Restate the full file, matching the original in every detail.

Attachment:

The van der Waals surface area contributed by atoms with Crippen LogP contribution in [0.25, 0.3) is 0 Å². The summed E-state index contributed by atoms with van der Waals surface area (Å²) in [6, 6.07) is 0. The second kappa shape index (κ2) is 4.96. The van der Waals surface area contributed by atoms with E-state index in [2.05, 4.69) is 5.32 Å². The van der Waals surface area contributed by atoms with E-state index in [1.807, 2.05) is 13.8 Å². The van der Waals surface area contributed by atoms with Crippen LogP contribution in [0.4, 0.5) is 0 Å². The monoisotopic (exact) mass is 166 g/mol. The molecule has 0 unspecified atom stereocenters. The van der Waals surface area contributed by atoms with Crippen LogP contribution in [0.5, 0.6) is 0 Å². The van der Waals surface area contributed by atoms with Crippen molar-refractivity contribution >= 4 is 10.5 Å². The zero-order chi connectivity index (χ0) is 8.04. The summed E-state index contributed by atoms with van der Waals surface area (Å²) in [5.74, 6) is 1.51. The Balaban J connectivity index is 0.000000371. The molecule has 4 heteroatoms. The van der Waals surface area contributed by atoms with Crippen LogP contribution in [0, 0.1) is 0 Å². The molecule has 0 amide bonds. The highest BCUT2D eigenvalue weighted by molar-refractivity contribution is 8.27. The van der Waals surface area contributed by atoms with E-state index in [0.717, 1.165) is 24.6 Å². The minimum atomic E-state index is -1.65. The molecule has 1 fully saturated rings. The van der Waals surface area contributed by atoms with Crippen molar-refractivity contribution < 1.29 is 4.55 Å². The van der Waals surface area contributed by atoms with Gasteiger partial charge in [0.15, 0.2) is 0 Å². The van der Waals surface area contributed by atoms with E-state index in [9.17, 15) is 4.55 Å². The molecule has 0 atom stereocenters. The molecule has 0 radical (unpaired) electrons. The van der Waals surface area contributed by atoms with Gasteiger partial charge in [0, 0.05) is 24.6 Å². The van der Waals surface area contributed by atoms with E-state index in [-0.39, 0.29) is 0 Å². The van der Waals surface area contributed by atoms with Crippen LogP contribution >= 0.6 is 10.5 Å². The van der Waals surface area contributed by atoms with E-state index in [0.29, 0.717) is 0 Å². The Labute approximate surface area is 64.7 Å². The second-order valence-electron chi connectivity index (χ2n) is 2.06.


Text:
The van der Waals surface area contributed by atoms with Crippen LogP contribution in [0.25, 0.3) is 0 Å². The summed E-state index contributed by atoms with van der Waals surface area (Å²) in [6, 6.07) is 0. The second kappa shape index (κ2) is 4.96. The van der Waals surface area contributed by atoms with E-state index in [2.05, 4.69) is 5.32 Å². The van der Waals surface area contributed by atoms with E-state index in [1.807, 2.05) is 13.8 Å². The van der Waals surface area contributed by atoms with Crippen LogP contribution in [0.4, 0.5) is 0 Å². The monoisotopic (exact) mass is 166 g/mol. The molecule has 0 unspecified atom stereocenters. The van der Waals surface area contributed by atoms with Crippen LogP contribution in [0.5, 0.6) is 0 Å². The van der Waals surface area contributed by atoms with Crippen molar-refractivity contribution >= 4 is 10.5 Å². The zero-order chi connectivity index (χ0) is 8.04. The summed E-state index contributed by atoms with van der Waals surface area (Å²) in [5.74, 6) is 1.51. The Balaban J connectivity index is 0.000000371. The molecule has 4 heteroatoms. The van der Waals surface area contributed by atoms with Crippen LogP contribution in [0, 0.1) is 0 Å². The molecule has 0 amide bonds. The highest BCUT2D eigenvalue weighted by molar-refractivity contribution is 8.27. The van der Waals surface area contributed by atoms with E-state index in [0.717, 1.165) is 24.6 Å². The minimum atomic E-state index is -1.65. The molecule has 1 fully saturated rings. The van der Waals surface area contributed by atoms with Crippen molar-refractivity contribution < 1.29 is 4.55 Å². The van der Waals surface area contributed by atoms with Gasteiger partial charge in [0.15, 0.2) is 0 Å². The van der Waals surface area contributed by atoms with E-state index in [9.17, 15) is 4.55 Å². The molecule has 0 atom stereocenters. The molecule has 0 radical (unpaired) electrons. The van der Waals surface area contributed by atoms with Gasteiger partial charge in [0, 0.05) is 24.6 Å². The van der Waals surface area contributed by atoms with E-state index in [-0.39, 0.29) is 0 Å². The van der Waals surface area contributed by atoms with Crippen LogP contribution >= 0.6 is 10.5 Å². The van der Waals surface area contributed by atoms with E-state index in [0.29, 0.717) is 0 Å². The Labute approximate surface area is 64.7 Å². The second-order valence-electron chi connectivity index (χ2n) is 2.06.